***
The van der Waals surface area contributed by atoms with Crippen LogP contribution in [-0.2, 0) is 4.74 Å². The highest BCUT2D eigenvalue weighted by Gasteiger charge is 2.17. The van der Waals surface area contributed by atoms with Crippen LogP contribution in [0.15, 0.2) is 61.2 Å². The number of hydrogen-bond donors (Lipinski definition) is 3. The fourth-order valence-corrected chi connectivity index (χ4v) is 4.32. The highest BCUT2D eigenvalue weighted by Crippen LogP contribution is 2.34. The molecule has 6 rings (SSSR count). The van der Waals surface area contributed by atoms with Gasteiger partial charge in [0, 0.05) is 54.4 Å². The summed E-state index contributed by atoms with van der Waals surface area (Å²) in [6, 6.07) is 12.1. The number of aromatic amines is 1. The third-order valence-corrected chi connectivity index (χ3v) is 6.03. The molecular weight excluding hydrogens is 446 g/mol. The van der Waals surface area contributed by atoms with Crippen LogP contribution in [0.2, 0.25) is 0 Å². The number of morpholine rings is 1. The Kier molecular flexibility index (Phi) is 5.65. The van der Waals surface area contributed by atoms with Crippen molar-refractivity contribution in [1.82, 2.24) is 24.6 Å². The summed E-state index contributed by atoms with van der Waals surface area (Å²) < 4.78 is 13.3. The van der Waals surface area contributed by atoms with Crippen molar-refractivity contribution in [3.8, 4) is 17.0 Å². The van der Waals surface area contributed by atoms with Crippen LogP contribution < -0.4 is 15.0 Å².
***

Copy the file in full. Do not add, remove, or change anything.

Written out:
The van der Waals surface area contributed by atoms with Crippen LogP contribution in [-0.2, 0) is 4.74 Å². The highest BCUT2D eigenvalue weighted by Gasteiger charge is 2.17. The van der Waals surface area contributed by atoms with Crippen LogP contribution in [0.15, 0.2) is 61.2 Å². The number of hydrogen-bond donors (Lipinski definition) is 3. The fourth-order valence-corrected chi connectivity index (χ4v) is 4.32. The highest BCUT2D eigenvalue weighted by Crippen LogP contribution is 2.34. The molecule has 6 rings (SSSR count). The van der Waals surface area contributed by atoms with Gasteiger partial charge in [0, 0.05) is 54.4 Å². The summed E-state index contributed by atoms with van der Waals surface area (Å²) in [6, 6.07) is 12.1. The number of aromatic amines is 1. The third-order valence-corrected chi connectivity index (χ3v) is 6.03. The molecular weight excluding hydrogens is 446 g/mol. The van der Waals surface area contributed by atoms with Crippen LogP contribution in [0.2, 0.25) is 0 Å². The number of morpholine rings is 1. The Kier molecular flexibility index (Phi) is 5.65. The van der Waals surface area contributed by atoms with Crippen molar-refractivity contribution in [1.82, 2.24) is 24.6 Å². The summed E-state index contributed by atoms with van der Waals surface area (Å²) < 4.78 is 13.3. The van der Waals surface area contributed by atoms with Crippen molar-refractivity contribution in [3.8, 4) is 17.0 Å². The van der Waals surface area contributed by atoms with Crippen LogP contribution < -0.4 is 15.0 Å².